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Six weeks in Thailand on the beach with a dog. One month in Paris at Christmastime with a cat. Five weeks in a quintessential English countryside village with two dogs. If you could have told us that we would be the housesitters for these long-term housesitting gigs when we started globe-hopping in 2014, we never would have believed you.
In fact, when we first started traveling full time, housesitting wasn’t even on our radar. The entire point of ‘quitting our jobs to travel the world’ was to be free of responsibilities and to cut ties with commitments. We wanted the freedom to roam (and roam we did!). As we circled the earth in our first year of travel, however, two things became abundantly clear: One, we desperately wanted to keep traveling and Two, the cost of accommodations was going to be a hindrance until we could establish an income.
The Solution: Long Term Housesitting.
What Is Long Term Housesitting?
First, let’s answer the question: What is a House Sitter? A house watcher is someone (a solo person, couple or a family) who stays in a home and takes care of it in the owner’s absence. In many cases, it also means taking care of the owner’s pets. The house sitter job can be a paid position – but, often house sitters provide services unpaid in exchange for a free place to live.
Long Term Housesitting is when sitters stay in a home for an extended period of time – usually a month or longer.
Long Term House Sitting: The Pros and Cons
Practically speaking, the exchange is fair (and incredibly beneficial to full-time, budget-conscious travelers, like us!). Pet owners can save money (and the stress!) of boarding pets by welcoming unpaid sitters into their home. Housesitters can save money on accommodations and stay in houses for free by taking care of the house and pets while the homeowners are away on vacation. It is clearly a win-win scenario.
Sounds great, right? Well, not so fast.
Doubts Of Becoming Long Term House Sitters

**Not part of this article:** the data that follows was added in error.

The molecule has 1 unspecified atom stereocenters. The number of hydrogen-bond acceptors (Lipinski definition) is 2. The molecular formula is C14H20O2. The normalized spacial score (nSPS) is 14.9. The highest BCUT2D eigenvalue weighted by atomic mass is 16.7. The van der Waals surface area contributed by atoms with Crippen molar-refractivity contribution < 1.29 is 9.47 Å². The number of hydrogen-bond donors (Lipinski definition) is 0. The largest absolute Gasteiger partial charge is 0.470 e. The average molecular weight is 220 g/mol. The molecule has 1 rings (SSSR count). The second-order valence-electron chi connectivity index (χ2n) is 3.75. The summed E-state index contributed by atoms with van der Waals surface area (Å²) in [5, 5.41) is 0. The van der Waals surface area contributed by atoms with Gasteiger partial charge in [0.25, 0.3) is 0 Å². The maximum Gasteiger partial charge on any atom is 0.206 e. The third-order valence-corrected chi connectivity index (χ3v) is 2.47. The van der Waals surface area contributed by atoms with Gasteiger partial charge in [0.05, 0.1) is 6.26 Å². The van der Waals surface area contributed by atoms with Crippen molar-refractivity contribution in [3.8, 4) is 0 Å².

While long term housesitting certainly provides a unique way to travel the world, we were not immediately sold on the idea. Who lets strangers into their home – to sleep in their bed! – and trusts them to take care of their pets while they are gone?
The idea of it was initially so daunting that we couldn’t wrap our heads around it. (But to answer the question: many of homeowners do it…and, no, they are not crazy!)
Truthfully, at first, it was more than just questioning the owner’s sanity that kept us from becoming long term housesitters. We knew that by accepting free rent for house sitting services, we were relinquishing some of the freedoms of travel. Caring for someone else’s pets and home is a big responsibility, and we knew we would not take it lightly.
To further complicate the decision, I (Sarah) have never owned pets – not even as a kid (except for an inbreeding family of gerbils, a goldfish and a hermit crab, but those hardly compare to a beloved family dog or cherished cat). On top of that, my hesitation to become a pet sitter was exponentially increased by the fact that I was intensely afraid of large dogs; it wasn’t that I didn’t like them…I had a true and irrational phobia.
How We Became Long Term House Sitters
We debated, agonized, theorized, questioned and speculated whether or not we could be long term house and pet sitters. Just like when we decided to become full-time travelers, we had to analyze whether house sitting long term was right for us.
The pros of becoming pet watchers were obvious, but it took a blind leap of faith to overcome our mental obstacles. After much squabbling, we took baby steps to engage in the housesitting community. We peeked at long term house sitting jobs online, just to see what kind of opportunities were available…and we were definitely intrigued. When there was a sale on membership to the best housesitting website – Trusted Housesitters – we finally took the plunge, signed up and created our profile.
Becoming Long Term Housesitters
After we joined Trusted Housesitters, it took us 3 months and more than 50 applications to land our first housesitting gig. It was frustrating and we began to wonder again if being pet watchers was in the cards for us. But, then – by some miracle – a couple in London selected us to be their house and pet sitters. It was a monumental moment for us – and we made that housesit our final stop on our initial year-long Around The World trip.
Housesitting In London
The London housesit was with one dog, Woody – a handsome Soft Coated Wheaten Terrier who had a set walking schedule, his own Fitbit and daily mind exercises to complete. On the day of the owners’ departure, we awkwardly and excitedly arrived at their house with our luggage. I even took more notes than I had on our first meet-and-greet, scribbling furiously in my journal as they shared a few more details about quirks of the house and Woody’s routine. Then, they left; they walked right out the front door and left us in their home, with their dog – and it all felt so surreal.
During our housesit in London, we were hyper-focused on earning a 5-star review. We stuck to the routine exactly as outlined and kept a daily log of Woody’s activities. We meticulously cleaned the house – after cooking a casserole, I spent a solid 2 hours cleaning the oven (even though it barely made a splatter). We were diligent to complete the instructions verbatim and were determined not to leave a single spot behind.